Is it even legal to add GEOCACHING in bold type to the Wilderness rules and post them at trailheads? To me that's a bit disturbing considering geocaching is a non issue in any wilderness areas around our state. If you were to catalog the finds of wilderness caches it would amount to a very low percentage of cache finds. Very very low. That's beside the point. I don't like a private group going out of their way to single out any public use or action.

 

Policy is being distributed by a private organization. www.wilderness.net What Team Misguided quoted is directly off their Forest Service Desk Guide for Managers and almost a direct quote from the wilderness manager I spoke with, so they are looking at this site.

 

I'm all for protecting and preserving our wilderness areas and in favor of adding more. When it comes down to excluding only the elite few then I'll be up in arms. Our state has gone out of their way to shut down, block and rule out any access or use in many areas. I see it everyday. Maybe it's time that geocaching.com stuck their foot in the door and made a presence and not stand by passively. I only say that because I don't see anything on the geocaching.com website addressing the Wilderness areas. Im sure they are working with land managers, but the ones I talked to didn't have a clue.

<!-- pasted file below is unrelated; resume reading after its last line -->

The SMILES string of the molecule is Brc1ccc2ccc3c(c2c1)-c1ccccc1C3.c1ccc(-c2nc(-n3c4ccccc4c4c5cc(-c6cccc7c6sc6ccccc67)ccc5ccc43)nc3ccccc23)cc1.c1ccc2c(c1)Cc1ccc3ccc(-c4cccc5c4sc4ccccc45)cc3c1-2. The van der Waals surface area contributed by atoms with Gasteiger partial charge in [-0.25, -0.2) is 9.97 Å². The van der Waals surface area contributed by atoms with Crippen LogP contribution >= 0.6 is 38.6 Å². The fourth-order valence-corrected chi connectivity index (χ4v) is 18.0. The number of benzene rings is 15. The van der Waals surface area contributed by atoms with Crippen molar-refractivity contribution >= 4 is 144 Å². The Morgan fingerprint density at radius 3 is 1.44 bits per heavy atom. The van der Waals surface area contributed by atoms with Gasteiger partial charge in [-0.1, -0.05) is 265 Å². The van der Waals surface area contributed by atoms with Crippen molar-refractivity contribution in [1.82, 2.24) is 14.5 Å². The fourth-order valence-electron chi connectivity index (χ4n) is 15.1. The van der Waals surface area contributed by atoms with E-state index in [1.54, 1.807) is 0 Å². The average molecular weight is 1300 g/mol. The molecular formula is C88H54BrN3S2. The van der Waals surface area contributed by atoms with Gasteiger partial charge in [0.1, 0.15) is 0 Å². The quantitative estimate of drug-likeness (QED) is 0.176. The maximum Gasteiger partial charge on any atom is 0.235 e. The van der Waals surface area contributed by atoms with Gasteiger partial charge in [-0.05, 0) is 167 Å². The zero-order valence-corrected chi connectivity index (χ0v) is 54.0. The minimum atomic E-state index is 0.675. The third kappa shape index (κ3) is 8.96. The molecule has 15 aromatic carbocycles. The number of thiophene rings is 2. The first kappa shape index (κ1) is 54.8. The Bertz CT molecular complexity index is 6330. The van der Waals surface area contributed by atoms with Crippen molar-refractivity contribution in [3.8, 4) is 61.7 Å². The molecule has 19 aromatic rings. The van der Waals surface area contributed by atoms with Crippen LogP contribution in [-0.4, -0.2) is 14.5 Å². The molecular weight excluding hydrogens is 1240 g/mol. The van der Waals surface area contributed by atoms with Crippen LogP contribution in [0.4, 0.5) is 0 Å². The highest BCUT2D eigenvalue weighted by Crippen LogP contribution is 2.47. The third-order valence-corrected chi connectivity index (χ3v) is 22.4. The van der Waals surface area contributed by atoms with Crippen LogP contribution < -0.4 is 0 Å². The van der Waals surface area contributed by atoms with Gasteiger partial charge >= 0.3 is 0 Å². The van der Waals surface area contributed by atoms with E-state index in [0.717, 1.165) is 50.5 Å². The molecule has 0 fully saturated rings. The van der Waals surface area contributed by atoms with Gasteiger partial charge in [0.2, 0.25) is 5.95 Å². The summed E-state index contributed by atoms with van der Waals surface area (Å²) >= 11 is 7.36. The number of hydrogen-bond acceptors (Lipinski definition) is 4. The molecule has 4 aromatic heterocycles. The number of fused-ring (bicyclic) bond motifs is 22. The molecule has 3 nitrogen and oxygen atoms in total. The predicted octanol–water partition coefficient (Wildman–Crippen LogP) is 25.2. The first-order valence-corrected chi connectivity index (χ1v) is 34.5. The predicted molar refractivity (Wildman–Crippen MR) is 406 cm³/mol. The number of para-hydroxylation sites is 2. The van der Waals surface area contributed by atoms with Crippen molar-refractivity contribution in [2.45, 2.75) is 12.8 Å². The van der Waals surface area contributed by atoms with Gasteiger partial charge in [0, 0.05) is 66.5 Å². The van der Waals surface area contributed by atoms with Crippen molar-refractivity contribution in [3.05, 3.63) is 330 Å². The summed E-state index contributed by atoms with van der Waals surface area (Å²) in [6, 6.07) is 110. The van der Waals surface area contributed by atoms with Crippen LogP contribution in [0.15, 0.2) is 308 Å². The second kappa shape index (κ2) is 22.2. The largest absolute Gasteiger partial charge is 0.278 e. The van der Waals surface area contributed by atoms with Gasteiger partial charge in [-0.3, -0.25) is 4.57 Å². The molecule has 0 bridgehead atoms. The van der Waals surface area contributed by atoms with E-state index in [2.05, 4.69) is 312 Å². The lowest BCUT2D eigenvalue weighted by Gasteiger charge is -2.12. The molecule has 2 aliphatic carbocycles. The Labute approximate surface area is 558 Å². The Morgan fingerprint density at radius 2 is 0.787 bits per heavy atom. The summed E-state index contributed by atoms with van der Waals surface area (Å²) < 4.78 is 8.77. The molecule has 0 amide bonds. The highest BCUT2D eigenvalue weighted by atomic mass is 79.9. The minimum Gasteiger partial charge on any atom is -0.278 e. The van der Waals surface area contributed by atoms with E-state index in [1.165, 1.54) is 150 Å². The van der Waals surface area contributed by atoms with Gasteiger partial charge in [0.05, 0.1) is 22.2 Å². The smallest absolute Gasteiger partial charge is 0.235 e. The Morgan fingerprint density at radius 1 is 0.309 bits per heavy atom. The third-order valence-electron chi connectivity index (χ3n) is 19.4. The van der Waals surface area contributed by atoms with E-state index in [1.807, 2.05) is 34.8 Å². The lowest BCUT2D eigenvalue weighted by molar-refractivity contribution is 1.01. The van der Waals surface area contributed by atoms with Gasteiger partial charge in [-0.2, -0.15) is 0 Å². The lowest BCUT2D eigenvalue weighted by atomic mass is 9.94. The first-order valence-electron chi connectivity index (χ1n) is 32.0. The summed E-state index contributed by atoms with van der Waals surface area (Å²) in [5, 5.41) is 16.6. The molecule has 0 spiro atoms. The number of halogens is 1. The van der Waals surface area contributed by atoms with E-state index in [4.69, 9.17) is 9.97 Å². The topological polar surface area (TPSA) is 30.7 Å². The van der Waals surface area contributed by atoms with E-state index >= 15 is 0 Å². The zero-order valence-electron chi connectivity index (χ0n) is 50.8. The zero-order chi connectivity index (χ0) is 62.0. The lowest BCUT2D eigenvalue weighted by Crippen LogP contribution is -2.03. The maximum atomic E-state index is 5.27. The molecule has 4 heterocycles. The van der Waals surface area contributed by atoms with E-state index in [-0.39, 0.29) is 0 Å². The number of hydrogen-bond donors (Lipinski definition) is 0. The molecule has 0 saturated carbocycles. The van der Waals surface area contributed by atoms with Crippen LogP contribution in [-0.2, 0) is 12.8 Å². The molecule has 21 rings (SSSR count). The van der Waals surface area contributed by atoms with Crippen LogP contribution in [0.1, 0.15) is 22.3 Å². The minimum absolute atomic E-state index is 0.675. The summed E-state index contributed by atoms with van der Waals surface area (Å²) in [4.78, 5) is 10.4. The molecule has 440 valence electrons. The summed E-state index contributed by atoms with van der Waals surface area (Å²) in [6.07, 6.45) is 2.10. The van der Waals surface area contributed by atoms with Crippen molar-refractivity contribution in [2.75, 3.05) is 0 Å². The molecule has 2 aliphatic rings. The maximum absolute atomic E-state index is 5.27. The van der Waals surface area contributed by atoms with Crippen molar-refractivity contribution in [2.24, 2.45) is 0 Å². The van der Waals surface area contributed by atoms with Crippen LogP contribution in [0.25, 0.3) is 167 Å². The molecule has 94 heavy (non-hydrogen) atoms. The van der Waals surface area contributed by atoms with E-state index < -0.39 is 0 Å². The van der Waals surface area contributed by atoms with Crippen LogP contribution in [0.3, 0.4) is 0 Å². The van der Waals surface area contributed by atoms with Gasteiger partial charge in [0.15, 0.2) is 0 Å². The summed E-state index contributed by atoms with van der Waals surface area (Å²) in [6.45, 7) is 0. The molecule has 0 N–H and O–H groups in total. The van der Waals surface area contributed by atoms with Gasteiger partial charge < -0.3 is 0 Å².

Sorry to rant and rave again, but maybe this will stir the pot and get something on the website and take the burden away from our over used reviewers. They do a wonderful job and my hat goes off to them.

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Runhills, it wasn't my intent to stir the pot over Terracaching. I'm a member, but have only looked at the site a few times. Don't even know if I've logged a cache. I get the updates on new Terracaches, so was using that as an example. The cache I saw was in the Enchantments, so that made me go hmmmmm. There are recent wilderness geocaching.com caches and Enchantment ones too, so sorry if It looked like I was picking on Terracaching.